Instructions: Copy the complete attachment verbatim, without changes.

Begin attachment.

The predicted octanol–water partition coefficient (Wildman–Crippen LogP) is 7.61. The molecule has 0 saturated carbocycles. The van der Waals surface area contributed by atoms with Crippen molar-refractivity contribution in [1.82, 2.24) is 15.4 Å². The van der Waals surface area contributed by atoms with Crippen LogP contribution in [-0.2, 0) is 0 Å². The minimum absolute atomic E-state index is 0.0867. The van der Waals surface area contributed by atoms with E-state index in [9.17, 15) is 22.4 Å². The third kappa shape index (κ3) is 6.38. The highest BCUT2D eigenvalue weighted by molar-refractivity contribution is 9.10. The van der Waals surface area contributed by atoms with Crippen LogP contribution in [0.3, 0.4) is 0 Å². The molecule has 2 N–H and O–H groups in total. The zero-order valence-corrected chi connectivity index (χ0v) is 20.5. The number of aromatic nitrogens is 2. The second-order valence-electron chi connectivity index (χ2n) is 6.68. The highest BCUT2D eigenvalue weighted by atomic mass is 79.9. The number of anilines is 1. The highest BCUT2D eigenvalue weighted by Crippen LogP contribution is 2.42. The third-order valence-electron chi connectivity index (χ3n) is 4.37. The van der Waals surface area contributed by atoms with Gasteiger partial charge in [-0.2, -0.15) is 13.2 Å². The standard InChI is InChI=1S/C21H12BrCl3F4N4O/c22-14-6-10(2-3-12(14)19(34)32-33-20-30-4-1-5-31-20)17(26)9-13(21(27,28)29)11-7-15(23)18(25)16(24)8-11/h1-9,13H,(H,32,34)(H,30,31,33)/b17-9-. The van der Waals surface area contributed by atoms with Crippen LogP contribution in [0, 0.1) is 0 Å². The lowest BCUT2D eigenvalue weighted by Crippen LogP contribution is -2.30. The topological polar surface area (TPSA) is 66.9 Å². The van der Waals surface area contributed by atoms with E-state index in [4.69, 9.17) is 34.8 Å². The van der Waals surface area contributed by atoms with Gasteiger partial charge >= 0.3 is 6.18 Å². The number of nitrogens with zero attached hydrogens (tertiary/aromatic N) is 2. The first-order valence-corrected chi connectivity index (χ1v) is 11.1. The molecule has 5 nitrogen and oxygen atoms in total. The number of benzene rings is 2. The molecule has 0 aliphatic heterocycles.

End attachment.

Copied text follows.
The predicted octanol–water partition coefficient (Wildman–Crippen LogP) is 7.61. The molecule has 0 saturated carbocycles. The van der Waals surface area contributed by atoms with Crippen molar-refractivity contribution in [1.82, 2.24) is 15.4 Å². The van der Waals surface area contributed by atoms with Crippen LogP contribution in [-0.2, 0) is 0 Å². The minimum absolute atomic E-state index is 0.0867. The van der Waals surface area contributed by atoms with E-state index in [9.17, 15) is 22.4 Å². The third kappa shape index (κ3) is 6.38. The highest BCUT2D eigenvalue weighted by molar-refractivity contribution is 9.10. The van der Waals surface area contributed by atoms with Crippen LogP contribution in [0.3, 0.4) is 0 Å². The molecule has 2 N–H and O–H groups in total. The zero-order valence-corrected chi connectivity index (χ0v) is 20.5. The number of aromatic nitrogens is 2. The second-order valence-electron chi connectivity index (χ2n) is 6.68. The highest BCUT2D eigenvalue weighted by atomic mass is 79.9. The number of anilines is 1. The highest BCUT2D eigenvalue weighted by Crippen LogP contribution is 2.42. The third-order valence-electron chi connectivity index (χ3n) is 4.37. The van der Waals surface area contributed by atoms with Gasteiger partial charge in [-0.2, -0.15) is 13.2 Å². The standard InChI is InChI=1S/C21H12BrCl3F4N4O/c22-14-6-10(2-3-12(14)19(34)32-33-20-30-4-1-5-31-20)17(26)9-13(21(27,28)29)11-7-15(23)18(25)16(24)8-11/h1-9,13H,(H,32,34)(H,30,31,33)/b17-9-. The van der Waals surface area contributed by atoms with Crippen LogP contribution in [0, 0.1) is 0 Å². The lowest BCUT2D eigenvalue weighted by Crippen LogP contribution is -2.30. The topological polar surface area (TPSA) is 66.9 Å². The van der Waals surface area contributed by atoms with E-state index in [4.69, 9.17) is 34.8 Å². The van der Waals surface area contributed by atoms with Gasteiger partial charge >= 0.3 is 6.18 Å². The number of nitrogens with zero attached hydrogens (tertiary/aromatic N) is 2. The first-order valence-corrected chi connectivity index (χ1v) is 11.1. The molecule has 5 nitrogen and oxygen atoms in total. The number of benzene rings is 2. The molecule has 0 aliphatic heterocycles.